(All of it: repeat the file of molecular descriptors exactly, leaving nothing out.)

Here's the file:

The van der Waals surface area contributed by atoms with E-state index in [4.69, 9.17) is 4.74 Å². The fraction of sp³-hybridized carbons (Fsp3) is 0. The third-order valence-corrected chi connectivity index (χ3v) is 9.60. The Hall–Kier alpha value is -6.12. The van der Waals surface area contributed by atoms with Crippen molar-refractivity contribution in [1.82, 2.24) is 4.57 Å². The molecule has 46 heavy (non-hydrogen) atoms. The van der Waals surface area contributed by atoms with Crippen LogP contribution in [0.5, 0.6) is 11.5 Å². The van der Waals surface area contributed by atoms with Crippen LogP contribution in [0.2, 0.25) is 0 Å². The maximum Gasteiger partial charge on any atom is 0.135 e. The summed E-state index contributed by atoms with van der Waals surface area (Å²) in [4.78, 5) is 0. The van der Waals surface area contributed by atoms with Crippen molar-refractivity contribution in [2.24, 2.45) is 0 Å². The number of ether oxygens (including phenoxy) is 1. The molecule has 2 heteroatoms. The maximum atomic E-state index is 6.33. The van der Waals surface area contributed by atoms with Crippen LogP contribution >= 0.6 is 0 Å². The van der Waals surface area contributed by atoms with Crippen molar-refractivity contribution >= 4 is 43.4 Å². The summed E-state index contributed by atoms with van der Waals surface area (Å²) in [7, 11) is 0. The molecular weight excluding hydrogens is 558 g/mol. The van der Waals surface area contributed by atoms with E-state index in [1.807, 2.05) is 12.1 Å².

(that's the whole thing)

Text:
The van der Waals surface area contributed by atoms with E-state index in [4.69, 9.17) is 4.74 Å². The fraction of sp³-hybridized carbons (Fsp3) is 0. The third-order valence-corrected chi connectivity index (χ3v) is 9.60. The Hall–Kier alpha value is -6.12. The van der Waals surface area contributed by atoms with Crippen molar-refractivity contribution in [1.82, 2.24) is 4.57 Å². The molecule has 46 heavy (non-hydrogen) atoms. The van der Waals surface area contributed by atoms with Crippen LogP contribution in [0.5, 0.6) is 11.5 Å². The van der Waals surface area contributed by atoms with Crippen LogP contribution in [0.2, 0.25) is 0 Å². The maximum Gasteiger partial charge on any atom is 0.135 e. The summed E-state index contributed by atoms with van der Waals surface area (Å²) in [4.78, 5) is 0. The van der Waals surface area contributed by atoms with Crippen molar-refractivity contribution in [2.24, 2.45) is 0 Å². The number of ether oxygens (including phenoxy) is 1. The molecule has 2 heteroatoms. The maximum atomic E-state index is 6.33. The van der Waals surface area contributed by atoms with Crippen LogP contribution >= 0.6 is 0 Å². The van der Waals surface area contributed by atoms with Crippen molar-refractivity contribution >= 4 is 43.4 Å². The summed E-state index contributed by atoms with van der Waals surface area (Å²) in [7, 11) is 0. The molecular weight excluding hydrogens is 558 g/mol. The van der Waals surface area contributed by atoms with E-state index in [1.807, 2.05) is 12.1 Å².